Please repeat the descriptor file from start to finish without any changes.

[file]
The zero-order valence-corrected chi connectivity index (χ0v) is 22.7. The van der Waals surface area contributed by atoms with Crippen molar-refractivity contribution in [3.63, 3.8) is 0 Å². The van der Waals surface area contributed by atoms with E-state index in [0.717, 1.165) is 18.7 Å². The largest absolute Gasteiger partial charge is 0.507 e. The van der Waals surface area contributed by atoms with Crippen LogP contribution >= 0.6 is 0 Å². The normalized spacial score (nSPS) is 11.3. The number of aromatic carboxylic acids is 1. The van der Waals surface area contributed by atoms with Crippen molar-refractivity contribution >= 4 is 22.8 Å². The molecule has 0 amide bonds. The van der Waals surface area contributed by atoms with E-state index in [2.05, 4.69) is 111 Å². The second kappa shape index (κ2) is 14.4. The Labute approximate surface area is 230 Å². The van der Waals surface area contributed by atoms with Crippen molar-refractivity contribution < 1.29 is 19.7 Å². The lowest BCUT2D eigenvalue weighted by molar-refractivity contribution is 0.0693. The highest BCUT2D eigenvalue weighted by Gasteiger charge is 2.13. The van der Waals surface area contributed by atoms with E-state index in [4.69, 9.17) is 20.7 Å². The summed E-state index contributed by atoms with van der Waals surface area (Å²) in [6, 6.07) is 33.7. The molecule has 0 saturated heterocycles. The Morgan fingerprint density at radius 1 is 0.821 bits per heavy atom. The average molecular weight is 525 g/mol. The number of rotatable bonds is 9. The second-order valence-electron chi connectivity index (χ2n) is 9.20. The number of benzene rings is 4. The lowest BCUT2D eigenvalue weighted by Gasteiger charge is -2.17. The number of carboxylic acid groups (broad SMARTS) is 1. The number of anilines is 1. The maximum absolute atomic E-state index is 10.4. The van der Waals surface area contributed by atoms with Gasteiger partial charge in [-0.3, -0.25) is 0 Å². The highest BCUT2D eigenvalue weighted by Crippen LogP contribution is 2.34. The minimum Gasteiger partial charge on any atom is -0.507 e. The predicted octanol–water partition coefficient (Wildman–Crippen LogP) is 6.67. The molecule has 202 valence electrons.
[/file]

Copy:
The zero-order valence-corrected chi connectivity index (χ0v) is 22.7. The van der Waals surface area contributed by atoms with Crippen molar-refractivity contribution in [3.63, 3.8) is 0 Å². The van der Waals surface area contributed by atoms with E-state index in [0.717, 1.165) is 18.7 Å². The largest absolute Gasteiger partial charge is 0.507 e. The van der Waals surface area contributed by atoms with Crippen LogP contribution >= 0.6 is 0 Å². The normalized spacial score (nSPS) is 11.3. The number of aromatic carboxylic acids is 1. The van der Waals surface area contributed by atoms with Crippen molar-refractivity contribution >= 4 is 22.8 Å². The molecule has 0 amide bonds. The van der Waals surface area contributed by atoms with E-state index in [2.05, 4.69) is 111 Å². The second kappa shape index (κ2) is 14.4. The Labute approximate surface area is 230 Å². The van der Waals surface area contributed by atoms with Crippen molar-refractivity contribution < 1.29 is 19.7 Å². The lowest BCUT2D eigenvalue weighted by molar-refractivity contribution is 0.0693. The highest BCUT2D eigenvalue weighted by Gasteiger charge is 2.13. The van der Waals surface area contributed by atoms with E-state index in [4.69, 9.17) is 20.7 Å². The summed E-state index contributed by atoms with van der Waals surface area (Å²) in [6, 6.07) is 33.7. The molecule has 0 saturated heterocycles. The Morgan fingerprint density at radius 1 is 0.821 bits per heavy atom. The average molecular weight is 525 g/mol. The number of rotatable bonds is 9. The second-order valence-electron chi connectivity index (χ2n) is 9.20. The number of benzene rings is 4. The lowest BCUT2D eigenvalue weighted by Gasteiger charge is -2.17. The number of carboxylic acid groups (broad SMARTS) is 1. The number of anilines is 1. The maximum absolute atomic E-state index is 10.4. The van der Waals surface area contributed by atoms with Gasteiger partial charge in [-0.3, -0.25) is 0 Å². The highest BCUT2D eigenvalue weighted by Crippen LogP contribution is 2.34. The minimum Gasteiger partial charge on any atom is -0.507 e. The predicted octanol–water partition coefficient (Wildman–Crippen LogP) is 6.67. The molecule has 202 valence electrons.